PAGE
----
On March 9, 2016 CNN hosted yet another Republican debate which witnessed the candidates outdueling each other in who is in support of Israel and is ready to embrace their agenda. Pandering to Israeli supporters is a full time job for politicians in the U.S., even more so during the presidential elections every four years where candidates fall over each other to show who supports Israel’s future plans more. Merriam Webster dictionary defines pandering: “to do or provide what someone wants or demands even though it is not proper, good, or reasonable,” which would be exactly the case when it comes to Israel.
The debate witnessed a pandering fest on Israel’s behalf. At one point in the debate, Senator Cruz attacked Trump for being neutral on the Palestine-Israel conflict. Salem Radio’s Hugh Hewitt immediately jumped on the opportunity to get the pandering underway by asking Mr. Trump if he was “sort of a neutral guy” on the Palestine-Israel issue. TRUMP’s response is indicative of the shameless cajoling taking place: “First of all, there’s nobody on this stage that’s more pro-Israel than I am. OK. There’s nobody. I am pro-Israel… I was the Grand marshal, not so long ago, of the Israeli Day Parade down 5th avenue. I’ve made massive contributions to Israel. I have a lot of — I have tremendous love for Israel. I happen to have a son-in-law and a daughter that are Jewish, OK? And two grandchildren that are Jewish.”
Could Trump say that he is pro-African Americans, Latinos, Chinese or Muslims in the U.S. or is it just a treatment reserved for Israel and its supporters? Trump’s response was not good enough for Cruz, Rubio and Kasich, who launched into a sickening barrage of pandering on top of insults heaped onto the Palestinians. In the corridors of pro-Israel presidential politics, expressing “neutrality” is tantamount to supporting terrorism, which was exactly the framing that was pushed forth in the responses of Cruz, Rubio and Kasich.
CRUZ’s incoherent contradiction is so clear yet blinding in the middle of pandering competition since the call is for a “president who understands the national security interest” but failing to recognize that a foreign country like Israel has undermined the U.S. efforts more than once. Cruz was not content with going-to-bat for Israel but went a step further by offering President el-Sisi of Egypt, “as an example,” of a leader that the U.S. “ought to be standing with.” Here, in Cruz’s statement, we have the ultimate pandering for Israel where we not only stand with Netanyahu’s dead-end and extreme rightwing government but embrace the new bloody dictator in Egypt.
Rubio and Kasich were just as offensive in pandering as Cruz and Trump were but don’t tell this to a Republican leadership that is still dancing to Israeli political tunes when it comes to foreign policy. The invasion of Iraq and the ongoing attempt at demonizing Palestinians has AIPAC’s and the Neo-Conservatives’ fingerprints all over it and politicians are pandering to the interests of a foreign state to fund their campaigns and sell the country for cheap.
The crafty pandering season always culminates with a must appearance at Israel’s citadel in the U.S., the annual AIPAC’s Policy Conference, to pander to an audience that is ready to provide funding for the upcoming election cycle. AIPAC’s annual gathering is the super bowl of political pandering and is second to none on the spectrum of participants seeking the official pro-Israel stamp before the election.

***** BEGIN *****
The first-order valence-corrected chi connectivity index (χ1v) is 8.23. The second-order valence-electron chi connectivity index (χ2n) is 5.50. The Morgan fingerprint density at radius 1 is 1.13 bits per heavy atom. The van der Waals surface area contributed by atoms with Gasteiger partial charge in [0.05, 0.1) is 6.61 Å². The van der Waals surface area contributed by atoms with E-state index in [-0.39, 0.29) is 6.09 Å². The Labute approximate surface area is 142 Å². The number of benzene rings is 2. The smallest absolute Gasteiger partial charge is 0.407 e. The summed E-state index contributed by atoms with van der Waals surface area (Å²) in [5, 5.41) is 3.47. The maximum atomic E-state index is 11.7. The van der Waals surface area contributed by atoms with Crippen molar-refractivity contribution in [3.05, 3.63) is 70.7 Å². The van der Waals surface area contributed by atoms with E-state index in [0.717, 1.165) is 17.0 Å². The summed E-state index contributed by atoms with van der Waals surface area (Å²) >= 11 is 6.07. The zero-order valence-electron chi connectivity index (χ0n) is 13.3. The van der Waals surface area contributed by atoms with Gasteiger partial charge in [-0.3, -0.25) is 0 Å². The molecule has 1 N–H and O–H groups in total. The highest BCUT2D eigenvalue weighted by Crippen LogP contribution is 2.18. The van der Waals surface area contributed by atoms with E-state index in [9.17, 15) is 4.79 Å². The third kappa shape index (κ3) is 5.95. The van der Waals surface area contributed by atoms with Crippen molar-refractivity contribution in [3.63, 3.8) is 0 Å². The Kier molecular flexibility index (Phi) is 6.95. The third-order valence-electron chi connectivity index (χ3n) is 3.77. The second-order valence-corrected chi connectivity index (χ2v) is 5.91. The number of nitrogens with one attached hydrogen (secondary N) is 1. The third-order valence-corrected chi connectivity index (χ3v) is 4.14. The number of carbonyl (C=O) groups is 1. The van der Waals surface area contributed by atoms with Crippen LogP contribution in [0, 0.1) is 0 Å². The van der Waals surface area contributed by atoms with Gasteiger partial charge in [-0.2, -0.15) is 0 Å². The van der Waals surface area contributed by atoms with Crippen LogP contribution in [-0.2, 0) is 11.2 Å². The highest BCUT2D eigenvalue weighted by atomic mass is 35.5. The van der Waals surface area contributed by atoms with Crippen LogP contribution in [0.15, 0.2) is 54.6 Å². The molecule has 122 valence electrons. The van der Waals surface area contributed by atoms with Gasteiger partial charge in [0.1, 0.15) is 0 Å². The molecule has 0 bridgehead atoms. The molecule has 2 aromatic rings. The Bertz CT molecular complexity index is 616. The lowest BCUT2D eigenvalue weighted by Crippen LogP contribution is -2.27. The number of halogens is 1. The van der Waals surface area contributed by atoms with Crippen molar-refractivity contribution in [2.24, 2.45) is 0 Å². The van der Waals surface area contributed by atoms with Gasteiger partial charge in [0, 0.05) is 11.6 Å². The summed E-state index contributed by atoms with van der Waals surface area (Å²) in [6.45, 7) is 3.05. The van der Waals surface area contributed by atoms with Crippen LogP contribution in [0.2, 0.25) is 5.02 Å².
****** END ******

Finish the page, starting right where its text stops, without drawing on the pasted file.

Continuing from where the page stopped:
The March 20-22, 2016 promoted by AIPAC as “the largest gathering of America’s pro-Israel community” which includes a focus on groundbreaking Israeli innovations, keynote speeches (by American and Israeli leaders), inspiring moments on stage and intimate educational sessions. More critically, the delegates to the Policy Conference experience the full scale of pro-Israel activism. The conference is a must stop for every presidential, senate, congressional and governorship office seeker, which witnesses regularly an absurd level of pandering to the interests of a foreign government.
On AIPAC’s official website boast that “more than two-thirds of Congress, 3,600 students from more than 630 campuses” and “283 Student Government Presidents from all 50 states” will be attending this annual politically induced pandering fest. All the presidential candidates have been invited and so far both Trump and Clinton are confirmed but I do expect all the Republican candidates to punch their time-card when the conference opens. Not that they need to be up-to-date on Israel any more than they are already, rather to qualify for more funding and possibly more staffers for the campaign.
Kasich statement at the debate gives a clue as to the depth of the problem of seeing U.S. foreign policy through Israeli lens: “I don’t believe there is any long-term permanent peace solution. And I think pursuing that is the wrong thing to do. I believe that every day that we can bring stability in that region by supporting the Israelis by making sure they have the weapons and the security that they need with our 100% backing is the way to proceed in the Middle East in regards to Israel.” The key takeaway from the debate and the upcoming conference is that the U.S. political process is an occupied Israeli zone and AIPAC has been able to set the policy agenda for what is to be done in the region. For those who are holding hope that a newly elected U.S. president will make a dent in Palestinian rights should be admitted permanently to a mental-ward. Absent a fundamental shift in public opinion and a robust grassroots movement that can change the political rules of the game, the newly elected officials will continue to pander non-stop to Israeli supporters so as to win and keep their seats in future elections.